Form follows function: The effects differing body types have on student athletes


   In the sports world, the majority of athletes fit the stereotypical body type. Basketball players are tall, football players are big and soccer players are somewhere in between. However, there’s always the short Muggsy Bogues of basketball or the Darren Sproles of the NFL who defy these stereotypes and are successful nonetheless.

   At Trinity, we have examples of both: athletes who fit the expectations, and ones that break the mold.

   Junior Wheeler Wilson stands at 5’11” and weighs 240 pounds, making him a prime example of a stereotypical football player. For Wilson, his size is what allows him to excel as the starting center for Trinity’s football team, but he says being big also comes with a disadvantage.

   “Being a quarter ton of fun makes me slower,” Wilson said jokingly.

   Although it may be harder for athletes with uncommon body types to be successful in their sports, many of these athletes have proven to be impressive despite their size.

   Athletes such as Spud Webb, Tarik Cohen, and Muggsy Bogues have proven that size doesn’t matter in the sports world. Marco Malabuyo, Spencer Newman and Piper Harris are all models of Trinity athletes who don’t fit the expectations for their respective sports. Each of these student athletes have proven that they have what it takes to be successful in their particular sports despite their size.

   While most soccer players aren’t the biggest athletes, they also aren’t usually the smallest. Freshman Marco Malabuyo is 5’1” and weighs 90 pounds, making him the smallest player on Trinity’s varsity soccer team. He stood out on the middle school soccer team last year with 15 goals over the course of the season. Malabuyo has already proven himself, scoring the first goal of the season for the team. He claims there are advantages and disadvantages to being his size in soccer.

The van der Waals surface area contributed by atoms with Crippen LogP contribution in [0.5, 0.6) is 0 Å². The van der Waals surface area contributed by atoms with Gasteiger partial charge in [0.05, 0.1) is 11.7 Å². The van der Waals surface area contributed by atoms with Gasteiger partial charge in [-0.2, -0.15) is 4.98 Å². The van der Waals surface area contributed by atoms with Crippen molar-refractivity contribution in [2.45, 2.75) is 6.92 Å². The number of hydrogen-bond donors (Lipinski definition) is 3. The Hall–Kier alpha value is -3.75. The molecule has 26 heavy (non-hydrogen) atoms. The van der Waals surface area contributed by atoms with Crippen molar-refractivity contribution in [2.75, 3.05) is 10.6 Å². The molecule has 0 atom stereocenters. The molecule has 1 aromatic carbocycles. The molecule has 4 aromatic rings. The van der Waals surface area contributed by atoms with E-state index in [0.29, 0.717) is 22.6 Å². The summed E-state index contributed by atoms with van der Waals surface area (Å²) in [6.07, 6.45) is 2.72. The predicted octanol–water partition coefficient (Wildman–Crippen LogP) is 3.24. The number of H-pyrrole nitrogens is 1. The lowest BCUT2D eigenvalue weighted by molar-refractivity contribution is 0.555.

My legs are shorter so I have to move faster with the ball,” Malabuyo said. “Also, I clearly don’t win many headers.”

   Malabuyo’s size comes with explosive speed, making him very hard to catch on the field. Being one of the smallest players on the field when there are players four years older than him can increase his chance of getting injured, but Malabuyo takes precautions to keep himself safe on the field.

   I make sure to put my body on the line when I have a reasonable chance to win the ball, but I don’t blindly stab at the ball or try to out muscle a player who’s physically stronger than me,” Malabuyo said.

   Malabuyo dreams of being 6’4” one day, but for now he will have to keep finding ways to use his size to his advantage.

   Spencer Newman is another example of a Trinity athlete shining in their sport with an uncommon body type. Newman is a 5’7”, 145 pound junior who plays on Trinity’s varsity basketball team. He believes his speed gives him an advantage over the bigger players, but still believes he has to work harder than others to be successful. He believes there are some drawbacks that come with his body type.

   Not being able to get shots off because they will get blocked and not being able to dunk are disadvantages,” Newman said. “Also it is hard not being able to guard the taller players.

   Newman wishes he was 6’3” so he could bring other skills to his game. Nonetheless, he still finds a way to make a positive influence on the Trinity basketball team.

   Piper Harris is a 5’3” sophomore diver who is making an impact on the Trinity diving team. As a competitive wakeboarder, Harris finds benefits in being small.

   “I don’t have long legs to get in the way, also I can get into a smaller tuck easier and faster,” Harris said.

   Harris also confirmed that there are some disadvantages for her in diving.

   “I don’t have as much leg power and extension as someone who is taller,” Harris said.

   With that being said, Harris is happy with her body type because it helps with both diving and wakeboarding.

   “It’s overall better to be small because you look better out on the water,” Harris said. “Tall people look clumsy and lanky, and [I] have better balance from the lowered center of gravity.”

     As legendary UCLA basketball coach John Wooden said, “It’s not how big you are, it’s how big you play.”